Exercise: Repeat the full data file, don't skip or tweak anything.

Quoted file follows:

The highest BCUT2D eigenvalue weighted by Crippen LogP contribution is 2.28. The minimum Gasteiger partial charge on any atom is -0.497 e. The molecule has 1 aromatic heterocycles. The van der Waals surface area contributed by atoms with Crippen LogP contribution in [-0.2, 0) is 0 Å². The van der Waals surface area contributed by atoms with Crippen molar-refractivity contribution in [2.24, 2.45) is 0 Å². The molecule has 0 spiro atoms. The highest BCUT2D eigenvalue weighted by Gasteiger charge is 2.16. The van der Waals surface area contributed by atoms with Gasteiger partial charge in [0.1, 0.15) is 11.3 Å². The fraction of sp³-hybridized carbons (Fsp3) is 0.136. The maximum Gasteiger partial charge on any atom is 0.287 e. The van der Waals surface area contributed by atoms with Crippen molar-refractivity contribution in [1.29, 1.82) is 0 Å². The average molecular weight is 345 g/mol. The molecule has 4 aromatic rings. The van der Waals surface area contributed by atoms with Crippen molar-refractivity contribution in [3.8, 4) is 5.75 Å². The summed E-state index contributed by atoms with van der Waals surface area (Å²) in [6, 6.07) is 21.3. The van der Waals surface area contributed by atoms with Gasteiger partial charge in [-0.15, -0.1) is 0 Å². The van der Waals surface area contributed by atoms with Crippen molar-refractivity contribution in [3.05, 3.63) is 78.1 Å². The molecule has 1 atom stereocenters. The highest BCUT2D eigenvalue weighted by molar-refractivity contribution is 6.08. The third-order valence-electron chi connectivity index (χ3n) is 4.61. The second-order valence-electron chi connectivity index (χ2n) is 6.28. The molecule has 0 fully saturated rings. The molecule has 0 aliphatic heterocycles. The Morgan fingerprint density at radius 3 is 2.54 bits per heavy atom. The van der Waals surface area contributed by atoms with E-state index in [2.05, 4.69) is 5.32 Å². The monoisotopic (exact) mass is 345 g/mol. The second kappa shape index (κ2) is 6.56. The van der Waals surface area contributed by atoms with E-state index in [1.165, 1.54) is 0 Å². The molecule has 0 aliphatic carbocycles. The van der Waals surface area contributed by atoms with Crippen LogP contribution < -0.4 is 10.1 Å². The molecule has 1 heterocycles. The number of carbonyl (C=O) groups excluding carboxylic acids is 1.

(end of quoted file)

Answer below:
The highest BCUT2D eigenvalue weighted by Crippen LogP contribution is 2.28. The minimum Gasteiger partial charge on any atom is -0.497 e. The molecule has 1 aromatic heterocycles. The van der Waals surface area contributed by atoms with Crippen LogP contribution in [-0.2, 0) is 0 Å². The van der Waals surface area contributed by atoms with Crippen molar-refractivity contribution in [2.24, 2.45) is 0 Å². The molecule has 0 spiro atoms. The highest BCUT2D eigenvalue weighted by Gasteiger charge is 2.16. The van der Waals surface area contributed by atoms with Gasteiger partial charge in [0.1, 0.15) is 11.3 Å². The fraction of sp³-hybridized carbons (Fsp3) is 0.136. The maximum Gasteiger partial charge on any atom is 0.287 e. The van der Waals surface area contributed by atoms with Crippen molar-refractivity contribution in [1.29, 1.82) is 0 Å². The average molecular weight is 345 g/mol. The molecule has 4 aromatic rings. The van der Waals surface area contributed by atoms with Crippen molar-refractivity contribution in [3.8, 4) is 5.75 Å². The summed E-state index contributed by atoms with van der Waals surface area (Å²) in [6, 6.07) is 21.3. The van der Waals surface area contributed by atoms with Gasteiger partial charge in [-0.15, -0.1) is 0 Å². The van der Waals surface area contributed by atoms with Crippen molar-refractivity contribution in [3.05, 3.63) is 78.1 Å². The molecule has 1 atom stereocenters. The highest BCUT2D eigenvalue weighted by molar-refractivity contribution is 6.08. The third-order valence-electron chi connectivity index (χ3n) is 4.61. The second-order valence-electron chi connectivity index (χ2n) is 6.28. The molecule has 0 fully saturated rings. The molecule has 0 aliphatic heterocycles. The Morgan fingerprint density at radius 3 is 2.54 bits per heavy atom. The van der Waals surface area contributed by atoms with E-state index in [2.05, 4.69) is 5.32 Å². The monoisotopic (exact) mass is 345 g/mol. The second kappa shape index (κ2) is 6.56. The van der Waals surface area contributed by atoms with E-state index in [1.165, 1.54) is 0 Å². The molecule has 0 aliphatic carbocycles. The van der Waals surface area contributed by atoms with Crippen LogP contribution < -0.4 is 10.1 Å². The molecule has 1 heterocycles. The number of carbonyl (C=O) groups excluding carboxylic acids is 1.